Here is my logisticRegression class I developed to do gradient descent. There is this one line I marked as problematic

import numpy as np
class logisticRegression():
    """Logistic Regression classifier

    alpha : float
        Learning rate(between 0.0 and 1.0).
    iters : int
        Number of iterations.

    w_ : 1d-array
        Weights after fitting.
    def __init__(self, alpha = 0.001, iters = 100000):
        self.alpha = alpha
        self.iters = iters

    def fit(self, X, y):
        """Fit training data
        X : array-like, shape = [n_samples, n_features]
            Training vectors
        y : array-like, shape = [n_samples]
            Target values

        self : object"""
        # Initialize weight
        self.w_ = np.zeros(1 + X.shape[1])

        self.errors_ = []
        m = X.shape[0]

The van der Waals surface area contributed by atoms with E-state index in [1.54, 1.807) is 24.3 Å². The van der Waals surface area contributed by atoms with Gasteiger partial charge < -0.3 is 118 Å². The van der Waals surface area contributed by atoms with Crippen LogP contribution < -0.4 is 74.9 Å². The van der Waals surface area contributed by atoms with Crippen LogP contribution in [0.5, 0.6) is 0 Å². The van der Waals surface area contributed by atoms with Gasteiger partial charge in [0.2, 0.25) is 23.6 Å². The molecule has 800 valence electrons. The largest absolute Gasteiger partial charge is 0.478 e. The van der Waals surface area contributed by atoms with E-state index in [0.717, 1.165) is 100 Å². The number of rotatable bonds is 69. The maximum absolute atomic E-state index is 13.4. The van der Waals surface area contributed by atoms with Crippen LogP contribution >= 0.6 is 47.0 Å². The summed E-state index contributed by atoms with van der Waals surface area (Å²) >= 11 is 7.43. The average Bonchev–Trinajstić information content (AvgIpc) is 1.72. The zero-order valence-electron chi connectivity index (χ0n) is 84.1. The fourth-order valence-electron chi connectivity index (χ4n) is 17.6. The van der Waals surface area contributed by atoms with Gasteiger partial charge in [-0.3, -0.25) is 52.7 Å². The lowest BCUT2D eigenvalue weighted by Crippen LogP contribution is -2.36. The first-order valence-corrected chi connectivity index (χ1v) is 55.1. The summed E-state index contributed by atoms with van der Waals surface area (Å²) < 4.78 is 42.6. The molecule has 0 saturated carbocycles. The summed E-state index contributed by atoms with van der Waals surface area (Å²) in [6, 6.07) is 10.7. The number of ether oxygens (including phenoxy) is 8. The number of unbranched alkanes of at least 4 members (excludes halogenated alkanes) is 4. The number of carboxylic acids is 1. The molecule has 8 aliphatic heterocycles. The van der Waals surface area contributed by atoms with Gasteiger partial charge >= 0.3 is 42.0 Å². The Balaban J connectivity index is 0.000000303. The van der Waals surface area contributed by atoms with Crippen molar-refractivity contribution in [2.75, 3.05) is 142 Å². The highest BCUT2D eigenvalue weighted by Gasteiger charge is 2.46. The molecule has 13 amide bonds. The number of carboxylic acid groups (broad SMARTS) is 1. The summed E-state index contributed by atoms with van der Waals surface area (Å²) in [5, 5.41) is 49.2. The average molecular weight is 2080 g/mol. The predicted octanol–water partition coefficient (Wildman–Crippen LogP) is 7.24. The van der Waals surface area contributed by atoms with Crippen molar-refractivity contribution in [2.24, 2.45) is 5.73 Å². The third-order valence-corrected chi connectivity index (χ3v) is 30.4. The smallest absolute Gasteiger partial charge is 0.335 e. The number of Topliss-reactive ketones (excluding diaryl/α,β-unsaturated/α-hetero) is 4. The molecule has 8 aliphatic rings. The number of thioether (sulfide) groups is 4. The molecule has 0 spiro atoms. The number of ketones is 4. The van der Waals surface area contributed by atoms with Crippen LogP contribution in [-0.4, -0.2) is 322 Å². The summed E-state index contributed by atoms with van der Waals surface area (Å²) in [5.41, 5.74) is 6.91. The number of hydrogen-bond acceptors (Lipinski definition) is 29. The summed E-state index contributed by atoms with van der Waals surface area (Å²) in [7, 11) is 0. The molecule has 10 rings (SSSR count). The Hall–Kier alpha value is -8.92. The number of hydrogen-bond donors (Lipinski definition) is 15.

x0 = np.ones(X.shape[0])

        for _ in range(self.iters):
            h = self.hyp(X)
            gradient = (X.T)@(h - y)/m
            self.w_[1:] -= self.alpha*gradient
            self.w_[0] -= self.alpha*x0@(h - y)/m # This line is problematic !!!
        return self

    def sigmoid(self, z):
        """Compute sigmoid"""
        return 1/(1+ np.exp(-z))

    def hyp(self, X):
        """Compute hypothesis (probability)"""
        return self.sigmoid(self.w_[0] + X@self.w_[1:] )

I got wrong result. But if I rewrite this line as:

self.w_[0] -= x0@(h - y)/m # Remove the learning rate term

Then I got correct result. But this doesn't seem right. Did I oversee something here?


For those who care, it turns out that removing the learning rate just makes the gradient happen faster. If alpha not removed, things still converge but incredibly slowly (it takes millions loops to converge) My theory is that my math was right, but plain gradient descent is computationally expensive.

| improve this answer | |

Your Answer

By clicking “Post Your Answer”, you agree to our terms of service, privacy policy and cookie policy

Not the answer you're looking for? Browse other questions tagged or ask your own question.